Pesto Salmon

(Adapted from Kosher by Design Teens and 20-Somethings by Susie Fishbein)
Yield: 4

1 pound salmon fillet, without skin, pin bones removed
Fine sea salt
Freshly ground black pepper
1 cup packed fresh basil leaves (picked off leaves of a large bunch)
3 cloves fresh garlic, sliced
1/2 cup pine nuts, toasted
1/2 cup extra-virgin olive oil
1 teaspoon lemon juice
1/2 teaspoon fine sea salt
1/4 teaspoon freshly ground black pepper
1 Preheat oven to 375˚F.  Line a jelly roll pan with aluminum foil.  Place salmon in center of pan.  Season with salt and pepper.  Set aside.
2 Place basil leaves, sliced garlic and pine nuts in food processor fitted with metal blade.  Pulse until pesto is puréed.  With machine running, drizzle in olive oil.  Add lemon juice, 1/2 teaspoon salt and 1/4 teaspoon pepper; process again.
3 Reserve 1/4 cup pesto to serve with fish, if desired.  Spoon remaining pesto over fish, covering completely.
4 Bake, uncovered, until desired doneness, about 25 minutes.
5 Transfer salmon to a platter.  Serve with reserved pesto, if using.

Molten Deep-Dish Chocolate Chip Cookies

Yield: 10-12 servings depending on size

Note: Use four-ounce disposable individual aluminum muffin tins, and the cookies will come out easily.  Or you can use ramekins and serve them in the ramekin.  Because sizes vary, baking times may vary too, depending on size of tins or ramekins and amount of dough you need to fill them.  Do not overbake or cookies will be doughy, not gooey.  You are looking for tops to be golden and not wet looking.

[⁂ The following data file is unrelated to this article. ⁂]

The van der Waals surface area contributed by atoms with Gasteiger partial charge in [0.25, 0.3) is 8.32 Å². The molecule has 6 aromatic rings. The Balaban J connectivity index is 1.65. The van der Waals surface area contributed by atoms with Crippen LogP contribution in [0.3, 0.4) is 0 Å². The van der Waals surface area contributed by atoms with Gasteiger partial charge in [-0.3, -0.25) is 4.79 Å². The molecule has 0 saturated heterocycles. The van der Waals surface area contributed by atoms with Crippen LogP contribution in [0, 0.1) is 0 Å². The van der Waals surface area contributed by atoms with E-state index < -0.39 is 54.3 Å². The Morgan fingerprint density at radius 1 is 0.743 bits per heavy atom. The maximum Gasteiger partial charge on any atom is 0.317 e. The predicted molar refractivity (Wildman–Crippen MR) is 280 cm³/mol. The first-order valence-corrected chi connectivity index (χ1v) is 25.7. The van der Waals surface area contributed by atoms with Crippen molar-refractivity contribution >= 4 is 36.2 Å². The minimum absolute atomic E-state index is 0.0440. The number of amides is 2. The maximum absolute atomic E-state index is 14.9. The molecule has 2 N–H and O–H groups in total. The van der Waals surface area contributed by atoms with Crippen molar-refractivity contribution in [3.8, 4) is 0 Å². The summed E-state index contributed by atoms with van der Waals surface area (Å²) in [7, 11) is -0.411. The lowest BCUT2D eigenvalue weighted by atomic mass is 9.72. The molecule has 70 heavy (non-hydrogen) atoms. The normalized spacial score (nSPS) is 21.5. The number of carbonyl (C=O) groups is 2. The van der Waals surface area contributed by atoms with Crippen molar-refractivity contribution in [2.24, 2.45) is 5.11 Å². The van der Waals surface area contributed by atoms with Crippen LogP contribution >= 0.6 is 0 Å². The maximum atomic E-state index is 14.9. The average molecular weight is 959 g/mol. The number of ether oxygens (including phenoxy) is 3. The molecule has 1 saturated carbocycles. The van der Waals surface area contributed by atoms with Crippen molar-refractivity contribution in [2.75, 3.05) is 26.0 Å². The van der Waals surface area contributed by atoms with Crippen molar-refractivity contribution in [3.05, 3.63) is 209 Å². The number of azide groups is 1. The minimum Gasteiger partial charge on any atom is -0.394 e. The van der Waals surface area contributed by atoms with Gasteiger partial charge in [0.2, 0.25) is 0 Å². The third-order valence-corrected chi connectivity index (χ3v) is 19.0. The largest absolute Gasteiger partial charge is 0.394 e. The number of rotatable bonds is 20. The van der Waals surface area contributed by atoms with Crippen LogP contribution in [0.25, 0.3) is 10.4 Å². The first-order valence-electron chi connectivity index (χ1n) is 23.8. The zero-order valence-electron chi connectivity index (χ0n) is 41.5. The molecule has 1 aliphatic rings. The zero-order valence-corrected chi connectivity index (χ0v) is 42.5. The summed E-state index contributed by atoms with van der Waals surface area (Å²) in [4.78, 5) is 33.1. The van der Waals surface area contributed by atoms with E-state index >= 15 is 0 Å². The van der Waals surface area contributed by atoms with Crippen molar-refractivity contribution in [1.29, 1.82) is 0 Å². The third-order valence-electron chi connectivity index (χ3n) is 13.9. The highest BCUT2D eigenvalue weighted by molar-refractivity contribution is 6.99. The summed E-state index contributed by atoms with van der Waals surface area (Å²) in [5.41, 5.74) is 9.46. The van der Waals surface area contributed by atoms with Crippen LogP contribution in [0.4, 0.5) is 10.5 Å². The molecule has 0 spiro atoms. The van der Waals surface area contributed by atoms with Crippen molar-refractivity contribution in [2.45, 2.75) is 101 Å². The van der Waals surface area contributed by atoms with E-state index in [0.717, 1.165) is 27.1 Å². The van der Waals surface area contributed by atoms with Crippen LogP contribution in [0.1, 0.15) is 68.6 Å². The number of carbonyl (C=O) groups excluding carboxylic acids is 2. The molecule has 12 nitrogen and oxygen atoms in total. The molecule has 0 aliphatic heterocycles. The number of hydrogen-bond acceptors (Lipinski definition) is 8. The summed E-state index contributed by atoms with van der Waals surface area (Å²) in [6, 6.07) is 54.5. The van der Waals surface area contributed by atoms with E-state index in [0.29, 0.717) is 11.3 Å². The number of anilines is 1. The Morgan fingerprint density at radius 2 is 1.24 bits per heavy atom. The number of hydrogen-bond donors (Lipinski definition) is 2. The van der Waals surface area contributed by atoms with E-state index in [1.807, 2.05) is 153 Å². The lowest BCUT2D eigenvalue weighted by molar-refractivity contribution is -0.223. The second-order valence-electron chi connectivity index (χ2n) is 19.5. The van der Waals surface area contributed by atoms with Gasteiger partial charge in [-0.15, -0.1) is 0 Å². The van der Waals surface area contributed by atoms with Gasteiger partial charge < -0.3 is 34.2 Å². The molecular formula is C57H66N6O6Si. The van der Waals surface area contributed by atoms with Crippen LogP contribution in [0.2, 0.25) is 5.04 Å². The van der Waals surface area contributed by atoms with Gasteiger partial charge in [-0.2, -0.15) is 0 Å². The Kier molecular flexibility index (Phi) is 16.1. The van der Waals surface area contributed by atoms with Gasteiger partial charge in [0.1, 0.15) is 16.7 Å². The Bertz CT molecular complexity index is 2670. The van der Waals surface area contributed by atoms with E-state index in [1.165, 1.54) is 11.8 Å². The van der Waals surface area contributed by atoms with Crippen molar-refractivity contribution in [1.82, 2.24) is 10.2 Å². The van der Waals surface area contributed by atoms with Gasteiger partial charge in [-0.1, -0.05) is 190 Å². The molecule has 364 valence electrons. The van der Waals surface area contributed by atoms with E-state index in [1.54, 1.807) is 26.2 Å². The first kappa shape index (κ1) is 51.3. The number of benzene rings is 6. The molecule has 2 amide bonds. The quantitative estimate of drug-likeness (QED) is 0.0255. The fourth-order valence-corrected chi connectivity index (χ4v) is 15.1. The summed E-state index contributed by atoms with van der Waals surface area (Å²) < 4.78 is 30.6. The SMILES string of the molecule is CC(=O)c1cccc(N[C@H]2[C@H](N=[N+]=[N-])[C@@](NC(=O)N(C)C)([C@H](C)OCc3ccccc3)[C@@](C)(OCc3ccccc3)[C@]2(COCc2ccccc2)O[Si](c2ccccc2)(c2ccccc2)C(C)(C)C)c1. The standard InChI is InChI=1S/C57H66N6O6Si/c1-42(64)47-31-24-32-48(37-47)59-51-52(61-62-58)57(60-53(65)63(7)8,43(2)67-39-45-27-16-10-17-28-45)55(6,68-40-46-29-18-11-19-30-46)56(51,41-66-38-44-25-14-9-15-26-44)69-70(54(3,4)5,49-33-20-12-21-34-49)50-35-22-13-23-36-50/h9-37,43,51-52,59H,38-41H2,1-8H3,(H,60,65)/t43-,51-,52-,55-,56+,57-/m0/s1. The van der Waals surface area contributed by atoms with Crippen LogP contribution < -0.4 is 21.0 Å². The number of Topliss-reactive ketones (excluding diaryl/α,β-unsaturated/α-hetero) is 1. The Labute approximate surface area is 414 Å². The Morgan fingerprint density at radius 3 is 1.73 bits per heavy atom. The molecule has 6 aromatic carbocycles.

2 1/4 cups all-purpose flour
1 teaspoon baking soda
1 teaspoon fine sea salt
1 cup (2 sticks) butter or margarine, at room temperature for 15 minutes
3/4 cup granulated sugar
3/4 cup light brown sugar
1 teaspoon pure vanilla extract
2 large eggs
1 (12-ounce) bag best-quality chocolate chips (2 cups)
Nonstick cooking spray
1 (4-ounce) good quality semisweet chocolate bar (Fishbein recommends Schmerling Noblesse® for pareve), broken into pieces on the score marks

1 Preheat oven to 350˚F.
2 In medium bowl, whisk flour, baking soda, and salt.  Set aside.
3 In bowl of stand mixer, at medium-low speed, mix butter or margarine with sugars.  Raise speed to medium-high and mix until creamy, light, and fluffy.  Reduce speed to medium and mix in vanilla and eggs.
4 Mix in half the flour mixture.  Add remaining flour mixture and mix until just combined. Mix in chocolate chips.
5 Spray aluminum tins with nonstick cooking spray.
6 Fill each muffin cup or ramekin a quarter of the way with a large, ping-pong-ball-size ball of cookie dough.  Flatten slightly to cover bottom.  Stick two chocolate squares in center.  Cover with second walnut-sized ball of cookie dough, flattening it to completely cover chocolate.
7 Place on cookie sheet and bake until tops are golden brown, 20 to 25 minutes (see note).
8  If using aluminum tins, turn each cookie out onto a plate.  If using ramekins, serve in the ramekins – but be careful – they’re hot!  Serve warm.